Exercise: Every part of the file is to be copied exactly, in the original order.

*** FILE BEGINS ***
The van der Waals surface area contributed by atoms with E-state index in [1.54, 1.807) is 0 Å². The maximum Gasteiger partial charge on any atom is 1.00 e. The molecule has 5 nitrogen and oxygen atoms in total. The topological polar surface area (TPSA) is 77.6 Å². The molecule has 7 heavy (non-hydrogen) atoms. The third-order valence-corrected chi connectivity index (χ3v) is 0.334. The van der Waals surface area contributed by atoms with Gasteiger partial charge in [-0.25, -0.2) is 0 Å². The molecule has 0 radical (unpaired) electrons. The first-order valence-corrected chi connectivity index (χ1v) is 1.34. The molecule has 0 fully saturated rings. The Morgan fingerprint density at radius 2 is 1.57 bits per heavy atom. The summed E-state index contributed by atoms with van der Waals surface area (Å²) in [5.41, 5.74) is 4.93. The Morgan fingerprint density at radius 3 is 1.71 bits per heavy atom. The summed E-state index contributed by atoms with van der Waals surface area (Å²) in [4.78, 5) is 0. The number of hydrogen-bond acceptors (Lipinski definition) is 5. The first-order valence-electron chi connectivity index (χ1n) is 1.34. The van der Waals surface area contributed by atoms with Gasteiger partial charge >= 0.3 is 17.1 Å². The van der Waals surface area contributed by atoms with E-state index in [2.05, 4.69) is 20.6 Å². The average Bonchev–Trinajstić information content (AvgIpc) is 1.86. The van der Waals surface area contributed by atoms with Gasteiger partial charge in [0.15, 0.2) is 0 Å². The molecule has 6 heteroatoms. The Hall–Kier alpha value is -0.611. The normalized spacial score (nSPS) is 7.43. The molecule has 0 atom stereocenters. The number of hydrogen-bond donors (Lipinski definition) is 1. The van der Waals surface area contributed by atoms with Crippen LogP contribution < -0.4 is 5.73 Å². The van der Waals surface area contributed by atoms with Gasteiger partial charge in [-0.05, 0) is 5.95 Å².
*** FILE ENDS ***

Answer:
The van der Waals surface area contributed by atoms with E-state index in [1.54, 1.807) is 0 Å². The maximum Gasteiger partial charge on any atom is 1.00 e. The molecule has 5 nitrogen and oxygen atoms in total. The topological polar surface area (TPSA) is 77.6 Å². The molecule has 7 heavy (non-hydrogen) atoms. The third-order valence-corrected chi connectivity index (χ3v) is 0.334. The van der Waals surface area contributed by atoms with Gasteiger partial charge in [-0.25, -0.2) is 0 Å². The molecule has 0 radical (unpaired) electrons. The first-order valence-corrected chi connectivity index (χ1v) is 1.34. The molecule has 0 fully saturated rings. The Morgan fingerprint density at radius 2 is 1.57 bits per heavy atom. The summed E-state index contributed by atoms with van der Waals surface area (Å²) in [5.41, 5.74) is 4.93. The Morgan fingerprint density at radius 3 is 1.71 bits per heavy atom. The summed E-state index contributed by atoms with van der Waals surface area (Å²) in [4.78, 5) is 0. The number of hydrogen-bond acceptors (Lipinski definition) is 5. The first-order valence-electron chi connectivity index (χ1n) is 1.34. The van der Waals surface area contributed by atoms with Gasteiger partial charge >= 0.3 is 17.1 Å². The van der Waals surface area contributed by atoms with E-state index in [2.05, 4.69) is 20.6 Å². The average Bonchev–Trinajstić information content (AvgIpc) is 1.86. The van der Waals surface area contributed by atoms with Gasteiger partial charge in [0.15, 0.2) is 0 Å². The molecule has 6 heteroatoms. The Hall–Kier alpha value is -0.611. The normalized spacial score (nSPS) is 7.43. The molecule has 0 atom stereocenters. The number of hydrogen-bond donors (Lipinski definition) is 1. The van der Waals surface area contributed by atoms with Crippen LogP contribution < -0.4 is 5.73 Å². The van der Waals surface area contributed by atoms with Gasteiger partial charge in [-0.05, 0) is 5.95 Å².